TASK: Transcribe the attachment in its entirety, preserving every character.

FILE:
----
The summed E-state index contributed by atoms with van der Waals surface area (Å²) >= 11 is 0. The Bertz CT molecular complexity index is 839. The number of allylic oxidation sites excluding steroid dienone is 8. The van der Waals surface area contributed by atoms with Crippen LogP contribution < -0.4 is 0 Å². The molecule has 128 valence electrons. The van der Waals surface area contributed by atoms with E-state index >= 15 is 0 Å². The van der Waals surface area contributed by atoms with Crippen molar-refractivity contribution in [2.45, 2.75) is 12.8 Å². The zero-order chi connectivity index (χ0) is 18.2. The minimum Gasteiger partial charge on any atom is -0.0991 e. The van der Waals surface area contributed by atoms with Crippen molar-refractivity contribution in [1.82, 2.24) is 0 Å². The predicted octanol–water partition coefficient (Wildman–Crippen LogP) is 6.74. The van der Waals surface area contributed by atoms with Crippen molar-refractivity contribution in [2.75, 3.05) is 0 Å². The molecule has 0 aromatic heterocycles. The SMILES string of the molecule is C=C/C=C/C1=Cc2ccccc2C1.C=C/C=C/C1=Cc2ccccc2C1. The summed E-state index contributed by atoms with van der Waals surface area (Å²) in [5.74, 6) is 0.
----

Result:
The summed E-state index contributed by atoms with van der Waals surface area (Å²) >= 11 is 0. The Bertz CT molecular complexity index is 839. The number of allylic oxidation sites excluding steroid dienone is 8. The van der Waals surface area contributed by atoms with Crippen LogP contribution < -0.4 is 0 Å². The molecule has 128 valence electrons. The van der Waals surface area contributed by atoms with E-state index >= 15 is 0 Å². The van der Waals surface area contributed by atoms with Crippen molar-refractivity contribution in [2.45, 2.75) is 12.8 Å². The zero-order chi connectivity index (χ0) is 18.2. The minimum Gasteiger partial charge on any atom is -0.0991 e. The van der Waals surface area contributed by atoms with Crippen molar-refractivity contribution in [1.82, 2.24) is 0 Å². The predicted octanol–water partition coefficient (Wildman–Crippen LogP) is 6.74. The van der Waals surface area contributed by atoms with Crippen molar-refractivity contribution in [2.75, 3.05) is 0 Å². The molecule has 0 aromatic heterocycles. The SMILES string of the molecule is C=C/C=C/C1=Cc2ccccc2C1.C=C/C=C/C1=Cc2ccccc2C1. The summed E-state index contributed by atoms with van der Waals surface area (Å²) in [5.74, 6) is 0.